Anxious about your next race? We've put together a few points on how you should train for your next race. Training for a race isn't easy, you have to put in the hours to train especially if this will be your first ever running race. Don't decide to just 'wing it' on the day of the race or you'll definitely pay for it. Here are some points to help you out with your next race:
- Set a goal for your race. Setting a goal is a key element that will keep you motivated along the training period. Have your goals set before you get started. We suggest using a journal (or a to-do-list app) to write down these goals. It's nice to be able to look back at what you wrote rather than just having your goals set in your mind.
- Ensure you have the proper gear such as running clothes that you feel most comfortable with when running and invest on a good pair of running shoes (whether it's road or a trail race).
- Understand your race track. Do not practice blindly. There are various race tracks, know whether the course is hilly or trail. Your race track should determine your training environment. Train accordingly.
- Schedule your training days and hours. We suggest using some type of running watch so you can track at how you're doing and if you are actually making improvements. According to runnersworld.com, "most training plans (for a marathon) call for 16 to 20 weeks of training. You’ll typically run three to five times per week (sometimes more), and your weekly mileage total will gradually increase as you get closer to the big race day."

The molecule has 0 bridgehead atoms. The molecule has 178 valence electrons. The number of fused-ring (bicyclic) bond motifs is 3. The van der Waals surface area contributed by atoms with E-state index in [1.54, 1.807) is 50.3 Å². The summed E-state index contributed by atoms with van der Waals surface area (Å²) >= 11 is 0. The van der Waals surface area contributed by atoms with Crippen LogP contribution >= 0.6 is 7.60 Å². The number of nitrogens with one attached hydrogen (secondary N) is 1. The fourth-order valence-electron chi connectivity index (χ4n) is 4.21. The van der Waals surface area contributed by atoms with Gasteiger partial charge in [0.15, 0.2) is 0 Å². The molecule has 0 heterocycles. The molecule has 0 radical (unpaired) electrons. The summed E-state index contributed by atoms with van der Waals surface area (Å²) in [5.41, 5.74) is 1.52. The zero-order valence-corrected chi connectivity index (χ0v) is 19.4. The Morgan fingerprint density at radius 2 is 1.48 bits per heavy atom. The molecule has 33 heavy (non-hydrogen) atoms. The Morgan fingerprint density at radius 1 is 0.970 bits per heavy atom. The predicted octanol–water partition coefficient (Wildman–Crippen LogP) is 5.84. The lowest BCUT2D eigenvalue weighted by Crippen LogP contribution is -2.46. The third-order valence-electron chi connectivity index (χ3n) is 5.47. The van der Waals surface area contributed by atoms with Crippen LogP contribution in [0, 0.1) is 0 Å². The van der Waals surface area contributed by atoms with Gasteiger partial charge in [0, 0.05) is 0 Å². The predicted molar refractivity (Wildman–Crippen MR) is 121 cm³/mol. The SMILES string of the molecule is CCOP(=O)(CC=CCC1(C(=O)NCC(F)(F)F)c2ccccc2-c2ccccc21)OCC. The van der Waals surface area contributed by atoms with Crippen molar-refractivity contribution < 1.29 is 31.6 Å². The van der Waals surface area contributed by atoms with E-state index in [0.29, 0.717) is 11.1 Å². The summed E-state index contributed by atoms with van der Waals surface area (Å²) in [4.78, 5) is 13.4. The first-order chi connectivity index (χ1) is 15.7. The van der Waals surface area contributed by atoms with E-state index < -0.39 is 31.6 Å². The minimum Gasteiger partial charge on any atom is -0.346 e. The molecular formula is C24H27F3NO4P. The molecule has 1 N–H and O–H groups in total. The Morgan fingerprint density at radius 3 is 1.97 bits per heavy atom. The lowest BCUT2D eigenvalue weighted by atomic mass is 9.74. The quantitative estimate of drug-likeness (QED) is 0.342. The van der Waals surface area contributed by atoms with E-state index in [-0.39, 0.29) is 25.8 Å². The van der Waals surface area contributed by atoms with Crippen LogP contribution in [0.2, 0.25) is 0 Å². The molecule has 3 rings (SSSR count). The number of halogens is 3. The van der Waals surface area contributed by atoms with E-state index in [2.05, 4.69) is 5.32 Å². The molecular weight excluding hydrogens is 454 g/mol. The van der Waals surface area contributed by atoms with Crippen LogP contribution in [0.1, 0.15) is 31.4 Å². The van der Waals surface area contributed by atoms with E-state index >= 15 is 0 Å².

- Having a lazy day? Start your training with a running buddy. You can motivate each other and train together. If you don't have anyone to run with you, consider using an app like Strava. It's a great way to motivate you to practice even when you don't have another person running beside you.
- Your body builds strength only when you rest. Your body gets more tired and worn out during the training period. Make sure you nourish your body by sleeping for extra hours.
- Your body is working harder during the training period compared to the regular days. Do some stretches after each run to avoid injuries. It will keep you limber and injury free.
- Load up on carbs. You should eat pasta, rice, potatoes, or other high-carb food days before your race, especially if you are running a half or a full marathon. Carbohydrates are a great source of energy, and you need a lot of energy to survive the last half of the race.
- On the big day (and the day before), avoid eating anything cheesy, creamy, saucy or anything that is rich in fiber or you will find yourself desperately looking for a washroom during the race.
- If it's a trail, avoid running and landing on your toes pointed or even slightly pointing down. This will eventually cause knee pain when you put too much pressure on your toes. Try landing mid-foot as you run.
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